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BA 339, OM – Chapter 2
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  1. BA 339, OM – Chapter 2 • Chapter 2, Operations Strategy in a Global Environment • Global view of operations – why companies move to global operations • Mission & strategies • Achieving competitive advantage through operations • Issues in operations strategy • Strategy development & implementation • Global operations strategy options

  2. BA 339, OM – Chapter 2 • Global View of Operations • Reasons to globalize (increase wealth): • Reduce costs – labor, taxes, tariff, governmental regulations, etc. (Role of WTO, NAFTA, EU) • Example: Maquiladoras (free trade zones), • Improve supply chain • Example: Auto-styling studios moving to S. California to maintain expertise in contemporary auto design; athletic shoe production move from Korea to China • Provide better goods & services > closer to customers • Attract new markets • Example: Expanded product lifecycle of computers > mature in U.S. but introductory in Albania, Burma, etc. • Learn to improve operations – Joint GM/Toyota facility • Attract & retain global talent

  3. BA 339, OM – Chapter 2 • Examples of Global Strategies • Boeing: • Sales and production are worldwide • Alenia (Italy) – wing flaps; Mitsubishi (Japan) – fuselage; GEC Avionics (UK) – flight computers • Countries/companies likely to buy if production is located in their country • Lower production cost • Sony • Purchases components from suppliers around the world • General Motors • Worldwide productions and component suppliers for worldwide markets/customers

  4. BA 339, OM – Chapter 2 • Defining Global Operations • International business – engages in cross-border transactions • Multinational corporation – extensive involvement in international business, owning or controlling facilities in more than one country • Examples (sales/assets): Citicorp (34/46) - USA, IBM – (57/47) - USA; Honda (63/36) - Japan; Nestle (98/95) – Switzerland; Phillips Electronics (94/85) - Netherlands • Global company – integrates operations from different countries, and views world as a single marketplace • Transnational company – seeks to combine the benefits of global-scale efficiencies with the benefits of local responsiveness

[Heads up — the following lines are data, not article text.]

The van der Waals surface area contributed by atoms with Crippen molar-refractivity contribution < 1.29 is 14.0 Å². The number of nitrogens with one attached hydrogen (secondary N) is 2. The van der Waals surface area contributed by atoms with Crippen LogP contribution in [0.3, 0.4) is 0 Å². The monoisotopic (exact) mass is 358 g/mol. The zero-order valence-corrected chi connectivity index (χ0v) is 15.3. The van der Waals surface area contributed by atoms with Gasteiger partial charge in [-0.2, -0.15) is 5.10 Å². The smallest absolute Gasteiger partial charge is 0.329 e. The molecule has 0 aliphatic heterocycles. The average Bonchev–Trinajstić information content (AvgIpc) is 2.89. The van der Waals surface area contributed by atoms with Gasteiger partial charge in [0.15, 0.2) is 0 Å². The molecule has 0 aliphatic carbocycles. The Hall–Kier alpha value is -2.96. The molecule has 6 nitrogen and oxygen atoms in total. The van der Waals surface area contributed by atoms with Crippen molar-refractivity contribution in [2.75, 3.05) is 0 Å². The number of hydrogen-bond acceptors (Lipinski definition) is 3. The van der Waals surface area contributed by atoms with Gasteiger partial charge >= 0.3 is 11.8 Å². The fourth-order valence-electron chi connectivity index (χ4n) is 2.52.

5. BA 339, OM – Chapter 2 • Management Issues in Global Operations • Supply chain management (SCM) • Sourcing • Vertical integration • Make-or-buy decisions • Partnering • Location decisions • Country-related issues • Product-related issues • Gov’t policy/political risk • Organizational issues • Logistics management • Flow of materials • Transportation option & speed • Inventory levels • Packaging & storage

  6. BA 339, OM – Chapter 2 • Mission & Strategy • Mission: Where you’re going • Organization’s purpose (e.g., what it will contribute to society – goods, services, etc.) • Rationale for existence • Provide boundaries and focus > determines functional areas mission/strategy • Affected by philosophy, values, environment, customers, profitability, public image • Achieved in 3 ways: • Differentiation – Hunter Fans, quality • Cost leadership – Nucor, value at low cost • Quick response – Dell, quick, reliable response • Strategy: How you get there • Action plan to achieve the organization’s mission – SWOT analysis • Drives development of functional areas’ strategies to deliver products/services that are better, cheaper, or more responsive

  7. BA 339, OM – Chapter 2 • Strategy – Change & Implementation • Impetus for strategy change – Why? • Changes in the organization – often driven by management, board of directors, or investors • Stage in the product lifecycle – pace often driven by market factors • Changes in the environment – can be legal, business climate (expansion vs. contraction), risk etc. • Example: Federal PMA and administration emphasis on outsourcing • Strategy implementation – must understand: • Strengths/weaknesses of competitors and new entrants • Current/future legal, environmental, & economic issues • Product lifecycle • Resources available w/in firm and OM function > CSFs • Integration of OM strategy with company strategy & other functions

  8. BA 339, OM – Chapter 2 • Achieving Competitive Advantage via Operations • Competing via Differentiation • Uniqueness of product/service based on perceived value (quality) • Example: Safeskin Corporation • Strategy – Develop reputation for designing/producing reliable, state-of the art gloves • Designed gloves to prevent allergic reactions > Developed hypoallergenic gloves > textured gloves > synthetic disposal glove for those allergic to latex • Examples of services can include location of stores/distribution facilities, training, product delivery and installation, or repair & maintenance services • Experience differentiation – used in services to provide unique services • Examples: Hard Rock Café, Disney’s Magic Kingdom, food samples at supermarket

  9. BA 339, OM – Chapter 2 • Achieving Competitive Advantage via Operations • Competing via Cost • Provide the maximum value as perceived by customer > does not imply low value or low quality • Example: Southwest Airlines • Standardized aircraft (Boeing 737) – reduced maintenance inventory & pilot training, excellent supplier relations • Short-haul, point-to-point service – use secondary airports, High no. of flights reduces employee idle time, no meals • Courteous but limited passenger service – no baggage transfers, no seat assignments, automated ticket machines • High aircraft utilization – maintenance personnel trained on one aircraft, 20 min. gate turnarounds, flexible unions/employees & standard planes aid scheduling • Frequent, reliable schedules – reduced pilot training, lower administrative costs by saturating city with flights (HR, advertising)